Even though I'm one of the crazy people on DDO who thinks EVERYTHING has artistic and literary worth, I will admit some of it might not be worth spending a class analyzing, and Harry Potter is one of them.

I think no fiction novel is worth spending a class analyzing, frankly. Unless you're learning to be a fiction writer, why should made-up stories be studied?

Fantasy should be studied for its penetrative ability. Again, people retreat to fantasy when they're kids to stave off fear, and then aren't easily reached by anything else. Harry Potter should definitely be studied, for it is the fantasy series, and lays such foundations for later life that it's just amazing.

Neh, I'm not convinced. Fiction is silly. Up until I took AP lang comp, all my english classes were basically about reading some ridiculous popular classic or another, "analyzing it", writing essays about it, etc. And at the end of the class I'd feel like I just seriously wasted my time. There's no such thing as learning life lessons from a book. There is no such thing as life lessons in general - a subjective interpretation is not a lesson.
"A stupid despot may constrain his slaves with iron chains; but a true politician binds them even more strongly with the chain of their own ideas" - Michel Foucault
AnDoctuir
Posts: 11,060
Add as Friend
Challenge to a Debate
Send a Message
7/26/2013 7:04:43 PM
Posted: 3 years ago
000ike you didn't have a very standard upbringing dude. Most kids would be rather intimidated by your language, etc. Fantasy is a good place for them, away from reality and all the monsters that live here.
000ike
Posts: 11,196
Add as Friend
Challenge to a Debate
Send a Message
7/26/2013 7:16:06 PM
Posted: 3 years ago
At 7/26/2013 7:10:39 PM, dylancatlow wrote:
I've never read any of the Harry Potter books. I'm a bad person, right?

me neither. I tried to read Prisoner of Azkaban in 2nd grade but got bored 100 pages in. Never picked up an HP book after that

If you haven't watched any Harry Potter movies, though, then you really are a bad person
"A stupid despot may constrain his slaves with iron chains; but a true politician binds them even more strongly with the chain of their own ideas" - Michel Foucault
000ike
Posts: 11,196
Add as Friend
Challenge to a Debate
Send a Message
7/26/2013 7:19:28 PM
Posted: 3 years ago
At 7/26/2013 7:04:43 PM, AnDoctuir wrote:
000ike you didn't have a very standard upbringing dude. Most kids would be rather intimidated by your language, etc. Fantasy is a good place for them, away from reality and all the monsters that live here.

this again,.. you don't know my upbringing badger, and there's nothing intimidating about my language.

Anyway, I'm just saying that there's nothing legitimate to analyze in fiction (unless you want to be a fiction writer) and it honestly shouldn't be taught in school.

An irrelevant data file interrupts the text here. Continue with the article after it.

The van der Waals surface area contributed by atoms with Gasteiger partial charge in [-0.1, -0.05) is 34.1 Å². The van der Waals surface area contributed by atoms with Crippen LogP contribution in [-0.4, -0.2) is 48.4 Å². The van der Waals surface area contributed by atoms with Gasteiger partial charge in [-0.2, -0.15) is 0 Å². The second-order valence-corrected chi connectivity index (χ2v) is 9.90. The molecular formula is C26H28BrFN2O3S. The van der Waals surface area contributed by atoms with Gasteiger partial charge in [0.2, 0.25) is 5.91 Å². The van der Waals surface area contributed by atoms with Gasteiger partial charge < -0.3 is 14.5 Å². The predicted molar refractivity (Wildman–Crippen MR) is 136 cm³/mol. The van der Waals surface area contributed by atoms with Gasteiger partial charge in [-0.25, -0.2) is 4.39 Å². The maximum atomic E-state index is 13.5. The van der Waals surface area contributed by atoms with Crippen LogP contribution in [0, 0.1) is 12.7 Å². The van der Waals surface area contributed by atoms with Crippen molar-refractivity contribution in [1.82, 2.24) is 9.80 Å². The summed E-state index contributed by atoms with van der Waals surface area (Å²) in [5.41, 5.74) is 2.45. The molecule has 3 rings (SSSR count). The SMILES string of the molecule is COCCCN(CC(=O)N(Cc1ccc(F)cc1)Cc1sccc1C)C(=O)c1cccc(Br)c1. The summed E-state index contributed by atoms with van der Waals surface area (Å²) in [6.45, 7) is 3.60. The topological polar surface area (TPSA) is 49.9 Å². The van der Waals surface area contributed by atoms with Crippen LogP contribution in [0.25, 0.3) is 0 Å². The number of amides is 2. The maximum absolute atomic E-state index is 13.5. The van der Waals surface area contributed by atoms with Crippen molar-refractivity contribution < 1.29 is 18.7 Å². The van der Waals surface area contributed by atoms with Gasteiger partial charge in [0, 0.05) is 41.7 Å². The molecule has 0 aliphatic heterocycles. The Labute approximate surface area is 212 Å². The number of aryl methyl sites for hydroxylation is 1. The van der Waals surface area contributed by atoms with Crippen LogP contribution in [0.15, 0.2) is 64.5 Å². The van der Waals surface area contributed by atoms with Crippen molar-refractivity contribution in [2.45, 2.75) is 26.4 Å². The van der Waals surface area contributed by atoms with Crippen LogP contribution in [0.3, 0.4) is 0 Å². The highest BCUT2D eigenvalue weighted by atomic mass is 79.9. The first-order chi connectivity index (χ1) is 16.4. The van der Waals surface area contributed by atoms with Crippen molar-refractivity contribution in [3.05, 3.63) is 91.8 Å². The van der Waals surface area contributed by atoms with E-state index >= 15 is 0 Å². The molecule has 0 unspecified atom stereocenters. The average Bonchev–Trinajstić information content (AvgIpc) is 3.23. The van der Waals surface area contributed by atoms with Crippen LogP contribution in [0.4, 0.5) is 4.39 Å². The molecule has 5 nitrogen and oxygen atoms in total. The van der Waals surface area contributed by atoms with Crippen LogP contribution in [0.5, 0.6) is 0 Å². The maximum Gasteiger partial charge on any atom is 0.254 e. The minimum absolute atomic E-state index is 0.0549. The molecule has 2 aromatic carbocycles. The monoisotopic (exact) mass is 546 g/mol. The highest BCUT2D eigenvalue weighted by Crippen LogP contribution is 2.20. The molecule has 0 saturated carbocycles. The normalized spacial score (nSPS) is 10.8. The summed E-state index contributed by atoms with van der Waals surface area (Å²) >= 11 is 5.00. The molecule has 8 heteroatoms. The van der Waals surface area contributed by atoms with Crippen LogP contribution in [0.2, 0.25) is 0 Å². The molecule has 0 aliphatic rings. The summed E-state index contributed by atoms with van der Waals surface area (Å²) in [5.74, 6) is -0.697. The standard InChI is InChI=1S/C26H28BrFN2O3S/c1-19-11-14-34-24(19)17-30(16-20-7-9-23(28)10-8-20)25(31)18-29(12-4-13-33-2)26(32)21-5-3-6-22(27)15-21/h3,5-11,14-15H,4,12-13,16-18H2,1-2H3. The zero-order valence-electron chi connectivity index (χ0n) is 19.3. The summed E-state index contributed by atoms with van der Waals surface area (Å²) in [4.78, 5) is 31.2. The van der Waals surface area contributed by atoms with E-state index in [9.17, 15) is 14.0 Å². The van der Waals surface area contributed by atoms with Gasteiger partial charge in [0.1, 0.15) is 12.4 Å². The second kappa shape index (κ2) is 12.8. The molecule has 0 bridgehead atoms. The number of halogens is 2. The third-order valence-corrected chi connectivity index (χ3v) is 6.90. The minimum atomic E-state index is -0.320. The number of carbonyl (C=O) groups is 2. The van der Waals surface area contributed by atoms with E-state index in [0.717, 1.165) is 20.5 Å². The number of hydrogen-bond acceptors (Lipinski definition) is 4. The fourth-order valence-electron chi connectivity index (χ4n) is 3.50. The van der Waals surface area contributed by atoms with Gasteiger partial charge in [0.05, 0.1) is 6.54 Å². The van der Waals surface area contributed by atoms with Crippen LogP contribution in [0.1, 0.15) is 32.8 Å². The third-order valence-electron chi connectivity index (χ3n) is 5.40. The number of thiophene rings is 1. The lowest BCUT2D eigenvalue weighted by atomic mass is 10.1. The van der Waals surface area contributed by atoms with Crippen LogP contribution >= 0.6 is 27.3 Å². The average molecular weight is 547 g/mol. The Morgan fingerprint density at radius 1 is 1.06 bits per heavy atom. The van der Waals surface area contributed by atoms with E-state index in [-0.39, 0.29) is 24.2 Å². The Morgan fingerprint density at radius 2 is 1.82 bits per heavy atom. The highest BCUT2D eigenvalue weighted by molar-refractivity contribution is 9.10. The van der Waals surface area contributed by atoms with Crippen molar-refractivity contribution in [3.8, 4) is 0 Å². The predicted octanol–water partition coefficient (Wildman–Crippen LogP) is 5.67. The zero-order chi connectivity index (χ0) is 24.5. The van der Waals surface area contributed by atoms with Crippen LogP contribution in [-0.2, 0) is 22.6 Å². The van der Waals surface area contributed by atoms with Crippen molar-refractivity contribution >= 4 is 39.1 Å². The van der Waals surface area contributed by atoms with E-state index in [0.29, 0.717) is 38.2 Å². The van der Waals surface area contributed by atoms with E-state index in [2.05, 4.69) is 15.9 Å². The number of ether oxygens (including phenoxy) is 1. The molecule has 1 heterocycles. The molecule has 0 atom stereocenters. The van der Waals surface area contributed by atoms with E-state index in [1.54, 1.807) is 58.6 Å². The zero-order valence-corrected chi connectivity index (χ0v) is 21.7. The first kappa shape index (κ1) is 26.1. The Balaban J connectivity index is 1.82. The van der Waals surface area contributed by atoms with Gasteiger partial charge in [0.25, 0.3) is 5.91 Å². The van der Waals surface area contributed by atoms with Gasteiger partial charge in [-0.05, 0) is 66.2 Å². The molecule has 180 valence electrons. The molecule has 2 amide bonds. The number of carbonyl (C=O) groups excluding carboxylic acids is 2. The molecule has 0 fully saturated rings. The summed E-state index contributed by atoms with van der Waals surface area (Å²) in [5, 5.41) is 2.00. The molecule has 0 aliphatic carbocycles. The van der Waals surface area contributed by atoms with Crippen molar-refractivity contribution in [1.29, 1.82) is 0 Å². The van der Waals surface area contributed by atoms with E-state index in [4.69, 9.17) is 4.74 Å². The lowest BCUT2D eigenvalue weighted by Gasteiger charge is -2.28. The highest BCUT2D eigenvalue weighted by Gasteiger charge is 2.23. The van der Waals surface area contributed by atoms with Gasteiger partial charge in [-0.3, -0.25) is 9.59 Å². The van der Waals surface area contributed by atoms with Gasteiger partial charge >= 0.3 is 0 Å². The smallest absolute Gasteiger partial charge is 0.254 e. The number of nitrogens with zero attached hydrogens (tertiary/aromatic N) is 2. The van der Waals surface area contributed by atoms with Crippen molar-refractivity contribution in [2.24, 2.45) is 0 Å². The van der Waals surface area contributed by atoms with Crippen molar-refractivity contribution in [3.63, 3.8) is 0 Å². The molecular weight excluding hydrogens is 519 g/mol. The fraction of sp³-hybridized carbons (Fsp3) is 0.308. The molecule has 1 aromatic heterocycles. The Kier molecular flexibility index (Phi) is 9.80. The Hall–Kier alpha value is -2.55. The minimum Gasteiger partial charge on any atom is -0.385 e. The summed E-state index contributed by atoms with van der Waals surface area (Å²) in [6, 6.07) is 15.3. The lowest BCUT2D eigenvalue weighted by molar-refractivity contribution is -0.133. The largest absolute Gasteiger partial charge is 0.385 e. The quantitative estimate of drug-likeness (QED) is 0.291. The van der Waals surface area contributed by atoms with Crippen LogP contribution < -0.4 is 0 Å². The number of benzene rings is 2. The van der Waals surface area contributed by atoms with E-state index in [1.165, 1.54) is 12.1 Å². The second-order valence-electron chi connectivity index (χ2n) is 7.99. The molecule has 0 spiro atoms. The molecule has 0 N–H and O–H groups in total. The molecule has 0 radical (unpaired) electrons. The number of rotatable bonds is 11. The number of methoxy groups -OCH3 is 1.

"A stupid despot may constrain his slaves with iron chains; but a true politician binds them even more strongly with the chain of their own ideas" - Michel Foucault
AnDoctuir
Posts: 11,060
Add as Friend
Challenge to a Debate
Send a Message
7/26/2013 7:24:12 PM
Posted: 3 years ago
At 7/26/2013 7:19:28 PM, 000ike wrote:
At 7/26/2013 7:04:43 PM, AnDoctuir wrote:
000ike you didn't have a very standard upbringing dude. Most kids would be rather intimidated by your language, etc. Fantasy is a good place for them, away from reality and all the monsters that live here.

this again,.. you don't know my upbringing badger, and there's nothing intimidating about my language.

dude, it's not hard to know you had two lovely intellectual parents or something like that. You love classical music, play all those instruments, are wordy as f*ck, etc. Most kids find all that stuff intimidating. It's just more stuff for them to fail at. But what harm could fantasy, which they're so used to, hold for them?

Anyway, I'm just saying that there's nothing legitimate to analyze in fiction (unless you want to be a fiction writer) and it honestly shouldn't be taught in school.
AnDoctuir
Posts: 11,060
Add as Friend
Challenge to a Debate
Send a Message
7/26/2013 7:26:08 PM
Posted: 3 years ago
Maybe you were brought up in a orphanage looking out your window at a book and musical instruments store or something though, and you craved those powers that other kids were being offered over you :P
AnDoctuir
Posts: 11,060
Add as Friend
Challenge to a Debate
Send a Message
7/26/2013 7:33:46 PM
Posted: 3 years ago
At 7/26/2013 7:30:32 PM, dylancatlow wrote:
At 7/26/2013 7:11:39 PM, AnDoctuir wrote:
Nah, just misguided.

My friends reference it WAYY too much >.<

Me being one of them, right? :D
dylancatlow
Posts: 12,242
Add as Friend
Challenge to a Debate
Send a Message
7/26/2013 7:50:44 PM
Posted: 3 years ago
At 7/26/2013 7:33:46 PM, AnDoctuir wrote:
At 7/26/2013 7:30:32 PM, dylancatlow wrote:
At 7/26/2013 7:11:39 PM, AnDoctuir wrote:
Nah, just misguided.

My friends reference it WAYY too much >.<

Me being one of them, right? :D

yes lol
ObiWan
Posts: 732
Add as Friend
Challenge to a Debate
Send a Message
7/26/2013 7:52:48 PM
Posted: 3 years ago
Which book/s would you study? Surely you wouldn't want to study and analyse of 7 of them? I think they might make an interesting study for made secondary school students, but not for higher level students studying literature.
These are not the droids you're looking for.
ObiWan
Posts: 732
Add as Friend
Challenge to a Debate
Send a Message
7/26/2013 7:54:32 PM
Posted: 3 years ago
It wouldn't definitely make classes a lot more interesting for student who have maybe struggled to enjoy literature before though.

I can't see any reason not to give it a try.
These are not the droids you're looking for.